artwork image of blue dried flowers sitting to the top left of the website
artwork image of blue dried flowers sitting to the top of the website
line dividing the logo area from the navigation area
line dividing the navigation area from the content area

Writing and reading online is different from the print experience. I've found from writing these that it suits some people more than others. You can see some comments in the blog Weaving Stories, Weaving Spells


For me, I like the possibility of having a storyline with enhancements that I can look at if I want to and ignore if I don't. A hypertext structure seems to me to be a more effective way of telling the experience of a woman, in fact or fiction, than in the format of a book, much though I love my books. It's a new field, developing as we speak.


Abigail's Garden  is an experiment in linking stories about a life to plants and mythology. I have often wondered what lies behind what we choose to include in our gardens. What plants are important to you?  Have a look at the story and post your comments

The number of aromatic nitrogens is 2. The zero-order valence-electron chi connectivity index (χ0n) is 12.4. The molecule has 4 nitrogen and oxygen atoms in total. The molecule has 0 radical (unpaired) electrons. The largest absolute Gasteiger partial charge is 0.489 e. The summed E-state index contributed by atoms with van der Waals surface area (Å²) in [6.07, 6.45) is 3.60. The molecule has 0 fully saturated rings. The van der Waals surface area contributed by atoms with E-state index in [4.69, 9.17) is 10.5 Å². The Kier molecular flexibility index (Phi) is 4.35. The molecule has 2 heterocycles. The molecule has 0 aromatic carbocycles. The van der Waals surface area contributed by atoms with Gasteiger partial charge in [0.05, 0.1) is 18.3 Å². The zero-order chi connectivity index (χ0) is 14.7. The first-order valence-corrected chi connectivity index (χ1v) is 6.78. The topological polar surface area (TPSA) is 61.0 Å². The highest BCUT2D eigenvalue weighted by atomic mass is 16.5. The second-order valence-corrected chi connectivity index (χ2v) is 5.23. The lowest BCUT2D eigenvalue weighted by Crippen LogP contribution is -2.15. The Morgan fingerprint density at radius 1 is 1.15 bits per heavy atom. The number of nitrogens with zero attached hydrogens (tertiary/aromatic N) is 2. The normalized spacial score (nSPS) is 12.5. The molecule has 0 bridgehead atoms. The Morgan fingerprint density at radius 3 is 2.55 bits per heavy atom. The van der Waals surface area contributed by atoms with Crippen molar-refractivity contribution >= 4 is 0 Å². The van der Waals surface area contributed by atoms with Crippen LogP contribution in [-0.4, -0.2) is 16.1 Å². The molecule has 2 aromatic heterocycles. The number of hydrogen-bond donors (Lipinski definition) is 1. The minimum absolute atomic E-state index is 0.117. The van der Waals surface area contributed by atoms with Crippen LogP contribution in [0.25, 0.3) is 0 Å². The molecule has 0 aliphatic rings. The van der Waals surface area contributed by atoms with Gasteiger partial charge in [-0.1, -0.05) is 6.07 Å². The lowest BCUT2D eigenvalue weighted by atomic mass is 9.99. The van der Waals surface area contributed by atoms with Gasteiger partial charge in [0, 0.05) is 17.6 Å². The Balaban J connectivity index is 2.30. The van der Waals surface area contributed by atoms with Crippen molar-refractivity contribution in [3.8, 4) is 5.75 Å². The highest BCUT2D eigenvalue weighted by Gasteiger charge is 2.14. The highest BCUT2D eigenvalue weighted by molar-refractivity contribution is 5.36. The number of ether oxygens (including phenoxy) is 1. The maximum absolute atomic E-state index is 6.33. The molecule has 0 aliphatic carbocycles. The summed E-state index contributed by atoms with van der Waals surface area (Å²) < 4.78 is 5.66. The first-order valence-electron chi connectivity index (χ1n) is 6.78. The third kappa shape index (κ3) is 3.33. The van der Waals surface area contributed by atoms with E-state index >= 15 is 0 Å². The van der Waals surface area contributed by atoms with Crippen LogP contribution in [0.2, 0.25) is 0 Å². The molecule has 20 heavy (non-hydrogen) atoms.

California Baby (Memoirs of a Hardhearted Daughter) is a memoir of 1935-1945, the story of a family in the years before and during World War Two.

I loved working on this, and found that other members of the family had fascinating stories to tell as well, remembering different moments in different ways.

I want to find ways of introducing others to this way of representing their life stories. The power of old photos  and the stories behind them has always intrigued me.

The introduction is here


Henwoman  is about a woman slowly realising that what seemed like choices were not genuinely so, and about her search to make a real choice of her own. I believe that the sound effects and background pictures enhance the reading experience without getting in the way. Do you agree? Comments welcomed on the blog


Mrs Tamarind  is a story of an older woman and how the different people in her life understand her. There is much to be understood about the effects of looking old, and how those around us interpret the way we look.



Visit again soon for new content.

line dividing the navigation area from the content area

© Joanna Howard 2006 | disclaimer | site by Agent8 Design Ltd